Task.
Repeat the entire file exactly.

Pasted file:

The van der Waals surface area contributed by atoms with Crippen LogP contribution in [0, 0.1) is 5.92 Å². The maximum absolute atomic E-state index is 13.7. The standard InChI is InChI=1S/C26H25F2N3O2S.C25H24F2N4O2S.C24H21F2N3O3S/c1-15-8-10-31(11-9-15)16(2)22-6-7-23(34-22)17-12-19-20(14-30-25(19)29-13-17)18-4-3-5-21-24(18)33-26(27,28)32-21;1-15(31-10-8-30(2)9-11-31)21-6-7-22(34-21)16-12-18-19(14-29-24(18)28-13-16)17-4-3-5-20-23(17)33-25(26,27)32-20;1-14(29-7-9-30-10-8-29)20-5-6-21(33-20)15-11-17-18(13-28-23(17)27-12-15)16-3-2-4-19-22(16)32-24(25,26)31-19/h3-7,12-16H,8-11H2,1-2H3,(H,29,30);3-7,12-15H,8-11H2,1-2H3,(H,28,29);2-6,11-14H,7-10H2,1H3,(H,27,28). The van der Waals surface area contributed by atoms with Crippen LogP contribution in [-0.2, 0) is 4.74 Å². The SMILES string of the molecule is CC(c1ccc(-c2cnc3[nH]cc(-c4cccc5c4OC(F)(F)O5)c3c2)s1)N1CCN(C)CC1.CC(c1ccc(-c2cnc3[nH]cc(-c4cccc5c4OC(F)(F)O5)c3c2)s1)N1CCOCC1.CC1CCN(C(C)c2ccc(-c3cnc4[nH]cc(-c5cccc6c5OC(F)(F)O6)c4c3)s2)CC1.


The van der Waals surface area contributed by atoms with Crippen LogP contribution in [0, 0.1) is 5.92 Å². The maximum absolute atomic E-state index is 13.7. The standard InChI is InChI=1S/C26H25F2N3O2S.C25H24F2N4O2S.C24H21F2N3O3S/c1-15-8-10-31(11-9-15)16(2)22-6-7-23(34-22)17-12-19-20(14-30-25(19)29-13-17)18-4-3-5-21-24(18)33-26(27,28)32-21;1-15(31-10-8-30(2)9-11-31)21-6-7-22(34-21)16-12-18-19(14-29-24(18)28-13-16)17-4-3-5-20-23(17)33-25(26,27)32-20;1-14(29-7-9-30-10-8-29)20-5-6-21(33-20)15-11-17-18(13-28-23(17)27-12-15)16-3-2-4-19-22(16)32-24(25,26)31-19/h3-7,12-16H,8-11H2,1-2H3,(H,29,30);3-7,12-15H,8-11H2,1-2H3,(H,28,29);2-6,11-14H,7-10H2,1H3,(H,27,28). The van der Waals surface area contributed by atoms with Crippen LogP contribution in [-0.2, 0) is 4.74 Å². The SMILES string of the molecule is CC(c1ccc(-c2cnc3[nH]cc(-c4cccc5c4OC(F)(F)O5)c3c2)s1)N1CCN(C)CC1.CC(c1ccc(-c2cnc3[nH]cc(-c4cccc5c4OC(F)(F)O5)c3c2)s1)N1CCOCC1.CC1CCN(C(C)c2ccc(-c3cnc4[nH]cc(-c5cccc6c5OC(F)(F)O6)c4c3)s2)CC1.